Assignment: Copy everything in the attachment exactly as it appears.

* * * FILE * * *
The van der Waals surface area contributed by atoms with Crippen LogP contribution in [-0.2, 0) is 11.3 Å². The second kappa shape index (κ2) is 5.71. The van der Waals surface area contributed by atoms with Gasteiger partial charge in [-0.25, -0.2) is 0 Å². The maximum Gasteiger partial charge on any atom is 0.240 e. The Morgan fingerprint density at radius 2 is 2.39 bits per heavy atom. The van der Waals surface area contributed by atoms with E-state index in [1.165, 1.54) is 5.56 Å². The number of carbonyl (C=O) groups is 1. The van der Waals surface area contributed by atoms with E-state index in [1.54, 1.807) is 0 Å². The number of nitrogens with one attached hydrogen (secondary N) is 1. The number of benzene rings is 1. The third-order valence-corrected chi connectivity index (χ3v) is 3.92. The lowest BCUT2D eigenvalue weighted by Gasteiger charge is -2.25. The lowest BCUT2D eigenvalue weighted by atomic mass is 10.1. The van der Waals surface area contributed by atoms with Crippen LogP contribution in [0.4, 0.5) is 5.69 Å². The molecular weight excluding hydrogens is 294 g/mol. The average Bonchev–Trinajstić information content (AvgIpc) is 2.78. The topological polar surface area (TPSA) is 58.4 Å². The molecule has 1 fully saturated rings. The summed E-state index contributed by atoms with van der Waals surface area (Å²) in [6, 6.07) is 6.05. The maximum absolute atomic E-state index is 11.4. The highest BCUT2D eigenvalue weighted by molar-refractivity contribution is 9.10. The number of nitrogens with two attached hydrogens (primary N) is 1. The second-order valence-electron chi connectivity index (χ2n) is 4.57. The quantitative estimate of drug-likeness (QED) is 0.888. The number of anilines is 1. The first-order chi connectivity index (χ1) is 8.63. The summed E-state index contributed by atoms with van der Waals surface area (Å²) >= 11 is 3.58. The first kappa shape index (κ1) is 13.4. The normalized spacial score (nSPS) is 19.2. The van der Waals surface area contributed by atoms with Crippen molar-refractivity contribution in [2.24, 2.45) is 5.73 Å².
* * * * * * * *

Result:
The van der Waals surface area contributed by atoms with Crippen LogP contribution in [-0.2, 0) is 11.3 Å². The second kappa shape index (κ2) is 5.71. The van der Waals surface area contributed by atoms with Gasteiger partial charge in [-0.25, -0.2) is 0 Å². The maximum Gasteiger partial charge on any atom is 0.240 e. The Morgan fingerprint density at radius 2 is 2.39 bits per heavy atom. The van der Waals surface area contributed by atoms with E-state index in [1.165, 1.54) is 5.56 Å². The number of carbonyl (C=O) groups is 1. The van der Waals surface area contributed by atoms with E-state index in [1.54, 1.807) is 0 Å². The number of nitrogens with one attached hydrogen (secondary N) is 1. The number of benzene rings is 1. The third-order valence-corrected chi connectivity index (χ3v) is 3.92. The lowest BCUT2D eigenvalue weighted by Gasteiger charge is -2.25. The lowest BCUT2D eigenvalue weighted by atomic mass is 10.1. The van der Waals surface area contributed by atoms with Crippen LogP contribution in [0.4, 0.5) is 5.69 Å². The molecular weight excluding hydrogens is 294 g/mol. The average Bonchev–Trinajstić information content (AvgIpc) is 2.78. The topological polar surface area (TPSA) is 58.4 Å². The molecule has 1 fully saturated rings. The summed E-state index contributed by atoms with van der Waals surface area (Å²) in [6, 6.07) is 6.05. The maximum absolute atomic E-state index is 11.4. The highest BCUT2D eigenvalue weighted by molar-refractivity contribution is 9.10. The number of nitrogens with two attached hydrogens (primary N) is 1. The second-order valence-electron chi connectivity index (χ2n) is 4.57. The quantitative estimate of drug-likeness (QED) is 0.888. The number of anilines is 1. The first-order chi connectivity index (χ1) is 8.63. The summed E-state index contributed by atoms with van der Waals surface area (Å²) >= 11 is 3.58. The first kappa shape index (κ1) is 13.4. The normalized spacial score (nSPS) is 19.2. The van der Waals surface area contributed by atoms with Crippen molar-refractivity contribution in [2.24, 2.45) is 5.73 Å².